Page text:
Investigating the aftermath of the ill-fated drug deal is Sheriff Ed Tom Bell (Tommy Lee Jones). Sheriff Bell is a relic from the old days of law enforcement. He waxes poetic about the good ol’ days when most sheriffs didn’t even bother to carry a gun and struggles to understand the brutality and senseless killing brought to his town because of the drug trade.
While the story mainly focuses on these three main characters, the film also has an impressive supporting cast. Woody Harrelson, Stephen Root and Beth Grant all have small, but memorable roles in the film. However, the true standout is Kelly Macdonald, a Scottish actress who absolutely nails the Texas accent and steals every scene she has with Josh Brolin as Carla Jean Moss, Llewelyn’s girlfriend.
Overall, No Country For Old Men is an incredibly well-done and beautiful film. It’s by far the most violent movie the Coen brothers have ever done, but the violence serves the story and doesn’t feel gratuitous. The performances by all of the actors, especially Javier Bardem, are strong and the film is magnificently shot. The Blu-ray version is truly worth the purchase because you can really appreciate the beauty of the film when watching in high definition.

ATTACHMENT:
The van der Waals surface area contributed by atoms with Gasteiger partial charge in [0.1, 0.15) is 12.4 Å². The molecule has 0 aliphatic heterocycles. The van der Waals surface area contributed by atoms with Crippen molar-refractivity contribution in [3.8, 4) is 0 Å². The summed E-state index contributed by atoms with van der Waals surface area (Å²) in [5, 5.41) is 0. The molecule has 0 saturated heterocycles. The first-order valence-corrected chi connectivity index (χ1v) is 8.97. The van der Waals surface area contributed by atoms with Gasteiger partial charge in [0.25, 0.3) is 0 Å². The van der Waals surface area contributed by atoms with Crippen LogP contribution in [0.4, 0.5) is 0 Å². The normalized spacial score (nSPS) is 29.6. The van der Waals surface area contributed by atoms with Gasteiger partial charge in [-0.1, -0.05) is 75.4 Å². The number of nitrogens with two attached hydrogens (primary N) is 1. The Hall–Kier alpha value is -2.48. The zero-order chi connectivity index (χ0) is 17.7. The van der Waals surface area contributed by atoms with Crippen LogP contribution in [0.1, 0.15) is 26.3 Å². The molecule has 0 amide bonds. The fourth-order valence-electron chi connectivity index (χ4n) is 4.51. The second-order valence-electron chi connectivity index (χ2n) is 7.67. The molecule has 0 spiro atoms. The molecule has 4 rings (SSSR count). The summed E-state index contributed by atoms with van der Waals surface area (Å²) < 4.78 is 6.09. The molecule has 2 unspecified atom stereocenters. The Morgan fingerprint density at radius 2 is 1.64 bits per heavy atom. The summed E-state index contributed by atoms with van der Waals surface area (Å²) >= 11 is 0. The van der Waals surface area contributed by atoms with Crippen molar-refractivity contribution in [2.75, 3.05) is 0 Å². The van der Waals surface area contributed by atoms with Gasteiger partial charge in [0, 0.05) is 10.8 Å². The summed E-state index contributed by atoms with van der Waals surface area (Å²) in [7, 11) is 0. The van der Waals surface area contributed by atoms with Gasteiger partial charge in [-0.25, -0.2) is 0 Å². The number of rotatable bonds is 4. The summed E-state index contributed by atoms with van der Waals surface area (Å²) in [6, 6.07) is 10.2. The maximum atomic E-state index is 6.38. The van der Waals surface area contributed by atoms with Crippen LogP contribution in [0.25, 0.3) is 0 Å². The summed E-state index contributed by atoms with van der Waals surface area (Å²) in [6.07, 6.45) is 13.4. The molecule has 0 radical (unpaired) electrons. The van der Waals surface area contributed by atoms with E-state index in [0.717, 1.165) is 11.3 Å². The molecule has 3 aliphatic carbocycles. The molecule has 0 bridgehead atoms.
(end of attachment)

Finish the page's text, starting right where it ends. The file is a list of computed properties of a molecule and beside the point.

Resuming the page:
The story itself is incredibly gripping and entertaining, although I must admit that the first time I watched the film, I found it somewhat jarring at times. While I would certainly never question the writing of a Pulitzer Prize-winning author, I was a bit surprised about the way a character’s death was presented late in the film and I found the final scene of the movie to be a bit underwhelming. Many people have tried to convince me that the closing scene of the film is incredibly symbolic and meaningful, but the film ends so abruptly and unexpectedly that upon first viewing, I found it rather off-putting (and somewhat similar to the controversial finale of The Sopranos). Watching this Collector’s Edition was my second viewing of the film and while I did soften a bit on the way they handled the character’s death and the final scene, I still don’t find the ending to be particularly meaningful or symbolic. However, the film is strong enough overall and the Collector’s Edition is packed with enough extras that I am willing to look past any minor grievance I have with the film.